More reports from the trenches in the legal war between Apple and Epic.
If you haven't been paying attention to the Epic versus Apple antitrust fight.
Here's a quick recap.
In August 2020, epic updated fortnight with a competing epic pay option for in app purchases that bypass the App Store payment system.
Apple did not like that they yanked fortnight off the App Store.
Epic immediately sued Apple.
Apple then said it was going to terminate epics developer accounts, including the one that manages Unreal Engine Epic freaked out demanded a temporary restraining orders stop those bands from happening.
And the judge in the case decided to allow Apple to ban fortnight from the app store, but not Unreal Engine.
this most recent hearing was to decide if those temporary decisions made in that emergency meeting.
Would be permanent as the case rolls toward a full trial.
Now Apple got what it wanted when the judge upheld the ban on fortnight from the app store in that earlier hearing.
So it spent time in this one arguing epic was using its international developer account.
That's the one that.
Overseas Unreal engine development which a lot of apps use to break App Store rules and get around the ban on epics other developer account.
That's the one that manages fortnight and its other IOS games that is currently banned.
Epic, on the other hand had kind of an uphill battle to fight to overturn the temporary ruling on the day.
Banned and continued to make arguments that Apple's 30% commission was excessive.
And that the App Store and in-app purchases were separate standalone aftermarkets both monopolized by Apple.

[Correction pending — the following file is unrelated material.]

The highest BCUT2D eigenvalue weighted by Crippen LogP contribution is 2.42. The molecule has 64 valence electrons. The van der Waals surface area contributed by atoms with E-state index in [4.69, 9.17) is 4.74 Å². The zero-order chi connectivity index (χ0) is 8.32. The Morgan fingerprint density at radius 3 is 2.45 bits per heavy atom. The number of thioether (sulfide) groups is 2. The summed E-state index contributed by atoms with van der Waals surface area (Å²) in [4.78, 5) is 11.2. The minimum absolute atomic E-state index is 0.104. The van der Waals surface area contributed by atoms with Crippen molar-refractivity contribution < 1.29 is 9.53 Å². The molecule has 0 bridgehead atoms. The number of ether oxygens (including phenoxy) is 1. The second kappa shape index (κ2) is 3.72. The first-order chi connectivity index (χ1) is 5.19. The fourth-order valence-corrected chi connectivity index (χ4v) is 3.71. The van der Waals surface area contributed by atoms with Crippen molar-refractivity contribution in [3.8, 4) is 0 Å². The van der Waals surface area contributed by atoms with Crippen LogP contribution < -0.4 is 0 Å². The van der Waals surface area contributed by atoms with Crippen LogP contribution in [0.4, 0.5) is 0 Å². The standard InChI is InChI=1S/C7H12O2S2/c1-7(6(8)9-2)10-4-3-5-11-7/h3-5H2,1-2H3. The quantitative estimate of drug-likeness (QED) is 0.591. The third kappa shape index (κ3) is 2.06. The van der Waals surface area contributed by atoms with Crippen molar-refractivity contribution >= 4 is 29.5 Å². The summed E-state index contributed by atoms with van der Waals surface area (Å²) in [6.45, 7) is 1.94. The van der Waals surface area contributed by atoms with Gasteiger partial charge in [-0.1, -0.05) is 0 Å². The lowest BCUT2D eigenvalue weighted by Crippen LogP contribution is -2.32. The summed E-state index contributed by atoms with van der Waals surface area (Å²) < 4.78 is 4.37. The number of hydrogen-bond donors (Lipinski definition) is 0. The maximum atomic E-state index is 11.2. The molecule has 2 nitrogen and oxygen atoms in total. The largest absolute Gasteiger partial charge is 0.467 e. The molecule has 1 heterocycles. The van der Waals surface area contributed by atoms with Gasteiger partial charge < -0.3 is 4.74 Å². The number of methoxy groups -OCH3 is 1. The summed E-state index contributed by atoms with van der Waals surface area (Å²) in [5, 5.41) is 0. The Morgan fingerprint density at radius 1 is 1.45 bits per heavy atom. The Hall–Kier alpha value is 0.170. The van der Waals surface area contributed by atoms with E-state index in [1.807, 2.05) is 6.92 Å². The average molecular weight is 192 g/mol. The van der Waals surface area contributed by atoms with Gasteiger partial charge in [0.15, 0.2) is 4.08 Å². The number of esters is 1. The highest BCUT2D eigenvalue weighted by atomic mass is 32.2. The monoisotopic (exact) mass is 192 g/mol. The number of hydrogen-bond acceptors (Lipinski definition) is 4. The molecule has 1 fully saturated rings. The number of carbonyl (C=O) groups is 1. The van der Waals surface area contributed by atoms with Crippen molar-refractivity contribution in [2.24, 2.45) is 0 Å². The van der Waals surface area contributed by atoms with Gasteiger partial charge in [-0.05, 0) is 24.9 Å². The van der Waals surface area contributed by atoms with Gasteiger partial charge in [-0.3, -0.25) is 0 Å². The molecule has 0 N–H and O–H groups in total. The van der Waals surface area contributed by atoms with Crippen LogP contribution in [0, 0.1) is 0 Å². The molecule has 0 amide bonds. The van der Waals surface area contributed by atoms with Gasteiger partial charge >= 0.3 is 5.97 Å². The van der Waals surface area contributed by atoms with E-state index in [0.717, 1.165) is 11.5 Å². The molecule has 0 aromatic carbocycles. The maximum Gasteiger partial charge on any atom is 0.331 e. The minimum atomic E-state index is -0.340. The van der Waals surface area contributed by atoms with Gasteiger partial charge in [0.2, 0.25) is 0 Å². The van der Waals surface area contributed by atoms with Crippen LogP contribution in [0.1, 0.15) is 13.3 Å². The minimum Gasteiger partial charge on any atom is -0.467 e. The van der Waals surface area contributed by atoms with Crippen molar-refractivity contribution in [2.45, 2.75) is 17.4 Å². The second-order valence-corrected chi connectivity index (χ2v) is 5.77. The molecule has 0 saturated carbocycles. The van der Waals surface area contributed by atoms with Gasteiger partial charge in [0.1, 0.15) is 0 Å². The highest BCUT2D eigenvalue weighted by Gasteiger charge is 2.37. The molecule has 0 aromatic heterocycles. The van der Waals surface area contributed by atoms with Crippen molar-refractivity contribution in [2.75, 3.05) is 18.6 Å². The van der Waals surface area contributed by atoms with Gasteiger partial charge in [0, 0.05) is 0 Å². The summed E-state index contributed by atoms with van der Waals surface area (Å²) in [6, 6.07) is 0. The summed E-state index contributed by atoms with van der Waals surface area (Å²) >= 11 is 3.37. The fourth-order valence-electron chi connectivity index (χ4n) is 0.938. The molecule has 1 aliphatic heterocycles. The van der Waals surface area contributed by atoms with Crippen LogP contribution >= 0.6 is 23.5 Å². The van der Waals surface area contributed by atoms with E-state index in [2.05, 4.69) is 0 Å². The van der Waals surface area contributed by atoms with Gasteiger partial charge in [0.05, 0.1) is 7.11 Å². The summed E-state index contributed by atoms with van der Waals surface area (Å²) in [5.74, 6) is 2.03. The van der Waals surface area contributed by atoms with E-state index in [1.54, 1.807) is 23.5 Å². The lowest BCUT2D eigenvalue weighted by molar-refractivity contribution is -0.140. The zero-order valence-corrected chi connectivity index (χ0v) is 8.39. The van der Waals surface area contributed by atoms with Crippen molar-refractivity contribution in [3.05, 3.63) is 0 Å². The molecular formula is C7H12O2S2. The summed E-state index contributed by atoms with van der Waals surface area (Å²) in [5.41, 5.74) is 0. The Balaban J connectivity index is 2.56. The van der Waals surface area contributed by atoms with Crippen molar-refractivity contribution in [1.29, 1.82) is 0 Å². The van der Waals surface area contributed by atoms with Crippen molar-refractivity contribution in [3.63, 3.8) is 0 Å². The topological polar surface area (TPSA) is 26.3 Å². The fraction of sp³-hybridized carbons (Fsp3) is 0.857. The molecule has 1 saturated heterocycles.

Since developers have to use the App Store to offer their app on an iPhone and Apple doesn't allow third party payment processing.
Unfortunately for Epic, those arguments didn't seem to sway Judge Yvonne Gonzalez Rogers.
Who noted that just about every other platform offering in app purchases charges that same 30% Commission, and that epic inflicted harm on itself by willfully and knowingly breaking App Store rules.
By adding that third party payment option to fortnight via hotfix.
The judge also made three really interesting comments during the hearing, one, that this was kind of the frontier of antitrust case law, two, that maybe this isn't the right plaintiff for this argument, suggesting that maybe another developer with deeper reliance on the apps Store might have a stronger case to make here, and three that this case should be heard by a jury to understand what real people think.
She also offered a kind of peace deal between the two companies epic would remove the payment option that broke the rules, and Apple would let fortnight back into the app store.
For that 30% commission would then be put into some kind of escrow situation until the trial was completed and then that money would be dispersed accordingly.
So Apple lawyer said.
Okay, that's interesting.
We'll take it back to the company for consideration.
But epics lawyers just straight up said no, not interested at all.
Ultimately, it looks like nothing is going to change heading into next year.
The judge believes this was a contractual agreement that was breached on purpose by epic to pick up Fight.
Apple had the right to terminate the Epic Games developer account and banned fortnight from the App Store.
But Apple would do harm to other developers if it banned the epic international account, which is again the one that handles Unreal Engine.
A trial was tentatively set for July 2021.
So It looks like fortnight won't be back in the app Store anytime soon.
Can epic make a compelling argument and change the way digital goods are commissioned?
Stay tuned to cnet.com for updates on this app store Battle Royale.